17 months in the planning and hundreds of hours and emails later, I took a group of 5 keen photographers around Namibia. Although it was primarily a landscape tour, there was plenty of wildlife too. Here is a selection of my favourite wildlife photos.
These Meerkats are approximately 6 months old and very cute!
Which is my best side?
Oryx wander everywhere – they have magnificent horns and pretty faces.
One of the places we stayed overnight had a band of mongooses scurrying around. (Confusion arises over the plural of mongoose because many believe that it should have the same ruling as the plural of goose. Both mongooses and mongeese are acceptable.) They were very habituated to people and would run right past us, tumbling and playing and constantly on the move. These two stopped long enough for me to photograph them as they were having a bit of a hug 😉
At Etosha National Park we were lucky enough to be at a waterhole as a pride of 13 lions visited. We were excited to see one lioness in the distance as she approached, and slowly the others came into view. In total 7 lionesses appeared, 3 male lions, and 3 tiny cubs who were lying flat some distance away, having been told by mum to stay put! It made getting up at 05.30 worth it 🙂
They took a long time to quench their thirst, and then one of them flopped over in total relaxation, as lions know how to do very well.
We stayed right next to a waterhole which is floodlit at night. It was very hard to photograph these black rhino who came to drink as despite the floodlight it was still really dark and they were a long distance away, but I was determined to capture them.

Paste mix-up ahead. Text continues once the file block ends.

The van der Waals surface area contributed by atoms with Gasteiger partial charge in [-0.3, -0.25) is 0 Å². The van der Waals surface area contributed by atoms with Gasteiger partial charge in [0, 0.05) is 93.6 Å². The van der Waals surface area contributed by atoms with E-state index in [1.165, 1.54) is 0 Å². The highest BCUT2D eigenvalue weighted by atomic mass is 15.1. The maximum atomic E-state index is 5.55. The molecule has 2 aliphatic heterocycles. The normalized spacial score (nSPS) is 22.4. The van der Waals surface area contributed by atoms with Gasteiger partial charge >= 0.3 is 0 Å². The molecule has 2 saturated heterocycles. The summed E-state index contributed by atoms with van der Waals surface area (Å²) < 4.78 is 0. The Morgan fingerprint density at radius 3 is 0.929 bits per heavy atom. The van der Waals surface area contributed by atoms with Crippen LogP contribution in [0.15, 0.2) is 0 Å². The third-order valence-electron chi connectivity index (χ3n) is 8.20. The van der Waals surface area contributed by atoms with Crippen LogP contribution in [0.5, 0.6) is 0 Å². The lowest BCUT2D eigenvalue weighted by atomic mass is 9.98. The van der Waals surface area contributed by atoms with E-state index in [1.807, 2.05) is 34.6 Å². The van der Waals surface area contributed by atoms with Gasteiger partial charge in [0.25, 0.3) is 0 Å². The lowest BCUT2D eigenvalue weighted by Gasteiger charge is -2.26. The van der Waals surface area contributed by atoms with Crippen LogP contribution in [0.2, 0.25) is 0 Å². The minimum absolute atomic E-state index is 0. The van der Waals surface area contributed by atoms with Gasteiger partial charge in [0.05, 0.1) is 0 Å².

Giraffe take many minutes to approach water, as like all animals, they are at their most vulnerable to predators when they drink.
So many animal species visit the waterhole at the same time. Here we have zebra, oryx and springbok, but at one time we saw a total of 8 different species, all co-existing happily.
At the coast we saw flamingos, and when we went on a harbour trip we saw gulls and pelicans flying after our boat and even landing on it. I’ve never seen them close up before – they are huge.
It seemed as if each time we stopped moving, a seal would flop up onto the boat, and we saw thousands of them on the shoreline too. The racket they made as they vocalised to each other was unbelievable!
There were plenty of jellyfish in the water.
And finally, some jackals on the sand dunes.
I’m running another tour of Namibia in March/April 2019. If you would like to join me details can be found here: